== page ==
Former Boeing pilot involved in 737 Max testing indicted on fraud charges

ByABC7 Chicago Digital Team WLS logo
Friday, October 15, 2021
Former Boeing pilot involved in Max testing indicted
Mark Forkner allegedly deceived the FAA while it was first certifying the 737 Max jet in 2016 and 2017, according to the indictment.

A grand jury has indicted a former Boeing executive Thursday for fraud in the 737 Max tragedy.

Mark Forkner, 49, allegedly deceived the Federal Aviation Administration while it was first certifying the 737 Max jet in 2016 and 2017, according to the indictment.

RELATED: Boeing didn't tell airlines that safety alert wasn't on

The charges are the first criminal charges against someone in the investigation into the cause of two crashes that killed a total of 346 people.

Forkner was the chief technical pilot for Boeing during the certification process. The indictment charges that he hid information about a flight-control system that activated erroneously and pushed down the noses of Max jets that crashed in 2018 in Indonesia, and 2019 in Ethiopia. The pilots tried unsuccessfully to regain control, but both planes went into nosedives minutes after taking off.

The indictment said he deceived the agency about the operating parameters of a safety feature called the "maneuvering characteristics augmentation system." It claims Forkner provided false, inaccurate, and incomplete information about the system.

The indictment said he wanted to make sure the agency did not require pilots who would be flying the Max get more expensive flight simulator training, if they already had been trained on earlier versions of the 737.

RELATED: Messages from former Boeing test pilot reveal 737 Max concerns

Congressional investigators suggested additional training would have added $1 million to the price of each plane.

"In an attempt to save Boeing money, Forkner allegedly withheld critical information from regulators," said Chad Meacham, acting U.S. attorney for the northern district of Texas. "His callous choice to mislead the FAA hampered the agency's ability to protect the flying public and left pilots in the lurch, lacking information about certain 737 MAX flight controls."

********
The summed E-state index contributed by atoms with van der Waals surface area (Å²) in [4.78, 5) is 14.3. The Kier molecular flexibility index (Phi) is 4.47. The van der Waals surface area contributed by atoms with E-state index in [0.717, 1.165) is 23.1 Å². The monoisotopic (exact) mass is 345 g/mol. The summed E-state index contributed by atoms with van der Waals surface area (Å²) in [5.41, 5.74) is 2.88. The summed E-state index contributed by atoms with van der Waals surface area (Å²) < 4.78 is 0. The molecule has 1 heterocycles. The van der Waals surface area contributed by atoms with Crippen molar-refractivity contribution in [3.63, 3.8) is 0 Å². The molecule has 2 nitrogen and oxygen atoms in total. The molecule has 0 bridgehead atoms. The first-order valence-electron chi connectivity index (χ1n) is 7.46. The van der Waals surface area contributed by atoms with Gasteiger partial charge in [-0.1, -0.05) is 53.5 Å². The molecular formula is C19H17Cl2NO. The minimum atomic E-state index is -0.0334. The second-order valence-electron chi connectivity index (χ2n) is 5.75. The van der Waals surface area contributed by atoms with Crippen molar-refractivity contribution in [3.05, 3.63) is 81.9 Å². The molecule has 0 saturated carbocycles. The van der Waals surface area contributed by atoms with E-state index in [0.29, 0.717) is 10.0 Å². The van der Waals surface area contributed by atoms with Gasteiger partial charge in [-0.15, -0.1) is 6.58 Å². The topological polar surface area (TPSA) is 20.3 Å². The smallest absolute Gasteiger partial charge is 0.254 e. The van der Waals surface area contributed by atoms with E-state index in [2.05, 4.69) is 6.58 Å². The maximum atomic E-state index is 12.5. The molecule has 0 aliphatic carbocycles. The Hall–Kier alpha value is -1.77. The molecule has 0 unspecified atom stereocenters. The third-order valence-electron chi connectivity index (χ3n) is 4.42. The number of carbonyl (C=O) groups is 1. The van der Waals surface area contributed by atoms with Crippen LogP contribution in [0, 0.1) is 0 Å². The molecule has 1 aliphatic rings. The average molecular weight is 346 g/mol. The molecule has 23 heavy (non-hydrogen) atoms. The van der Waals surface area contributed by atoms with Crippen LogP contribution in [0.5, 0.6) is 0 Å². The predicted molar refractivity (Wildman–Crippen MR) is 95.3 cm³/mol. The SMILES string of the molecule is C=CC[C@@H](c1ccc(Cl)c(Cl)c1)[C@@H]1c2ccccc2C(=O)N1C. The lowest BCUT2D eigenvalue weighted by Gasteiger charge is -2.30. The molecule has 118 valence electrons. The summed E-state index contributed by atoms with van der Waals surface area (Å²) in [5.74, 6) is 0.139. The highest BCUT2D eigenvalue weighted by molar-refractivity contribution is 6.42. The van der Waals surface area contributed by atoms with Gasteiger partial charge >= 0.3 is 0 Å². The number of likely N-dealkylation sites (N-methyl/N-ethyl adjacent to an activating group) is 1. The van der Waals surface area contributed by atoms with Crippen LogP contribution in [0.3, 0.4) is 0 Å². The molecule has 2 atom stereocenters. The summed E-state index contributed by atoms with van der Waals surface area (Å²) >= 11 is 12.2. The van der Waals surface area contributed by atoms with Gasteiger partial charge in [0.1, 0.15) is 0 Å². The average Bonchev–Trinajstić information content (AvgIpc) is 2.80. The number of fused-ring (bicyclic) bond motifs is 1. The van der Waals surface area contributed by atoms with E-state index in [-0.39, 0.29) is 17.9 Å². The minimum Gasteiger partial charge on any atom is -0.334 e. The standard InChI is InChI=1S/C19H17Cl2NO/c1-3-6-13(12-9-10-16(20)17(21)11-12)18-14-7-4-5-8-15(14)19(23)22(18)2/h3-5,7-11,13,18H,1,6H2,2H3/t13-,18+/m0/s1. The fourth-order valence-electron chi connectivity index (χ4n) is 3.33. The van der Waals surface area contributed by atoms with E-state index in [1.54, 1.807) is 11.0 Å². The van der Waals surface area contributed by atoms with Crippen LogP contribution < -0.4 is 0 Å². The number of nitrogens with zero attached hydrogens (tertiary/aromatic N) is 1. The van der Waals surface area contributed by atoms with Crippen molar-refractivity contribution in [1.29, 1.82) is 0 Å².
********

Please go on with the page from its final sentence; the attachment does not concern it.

Forkner told another Boeing employee in 2016 that MCAS was "egregious" and "running rampant" when he tested it in a flight simulator, but he didn't tell that to the FAA, according to the Associated Press.

RELATED: 'Designed by clowns': Boeing employees mocked 737 Max problems before deadly crashes, documents show

"So I basically lied to the regulators (unknowingly)," Forkner wrote in a message that became public in 2019.

Forkner's attorney did not respond to a request for comment.

Boeing declined to comment.

"The indictment today of Boeing's former chief pilot for deceiving federal authorities about the 737 MAX is a corporate whitewash...This inexcusable type of corporate greed goes far beyond the chief pilot," Robert Clifford, the attorney for families suing Boeing, said in a statement.

RELATED: Family of American woman killed in Ethiopia crash files lawsuit against Boeing

Forkner, who lives in a Fort Worth suburb, joined Southwest Airlines after leaving Boeing, but left the airline about a year ago.

Chicago-based Boeing agreed to a $2.5 billion settlement to end a Justice Department investigation into the company's actions. The government agreed to drop a criminal charge of conspiracy against Boeing after three years if the company carries out terms of the January 2020 settlement. The settlement included a $243.6 million fine, nearly $1.8 billion for airlines that bought the plane and $500 million for a fund to compensate families of the passengers who were killed.

Dozens of families of passengers are suing Boeing in federal court in Chicago.

RELATED: Family of Matteson man killed in Ethiopian Airlines Boeing MAX 737 crash files lawsuit

Crash investigations highlighted the role of MCAS but also pointed to mistakes by the airlines and pilots. Max jets were grounded worldwide for more than a year and a half. The FAA approved the plane for flying again late last year after Boeing made changes to MCAS.

Federal prosecutors said he is expected to make his first appearance in court on Friday in Fort Worth, Texas. If convicted on all counts, he could face a sentence of up to 100 years in prison.

The Associated Press contributed to this article.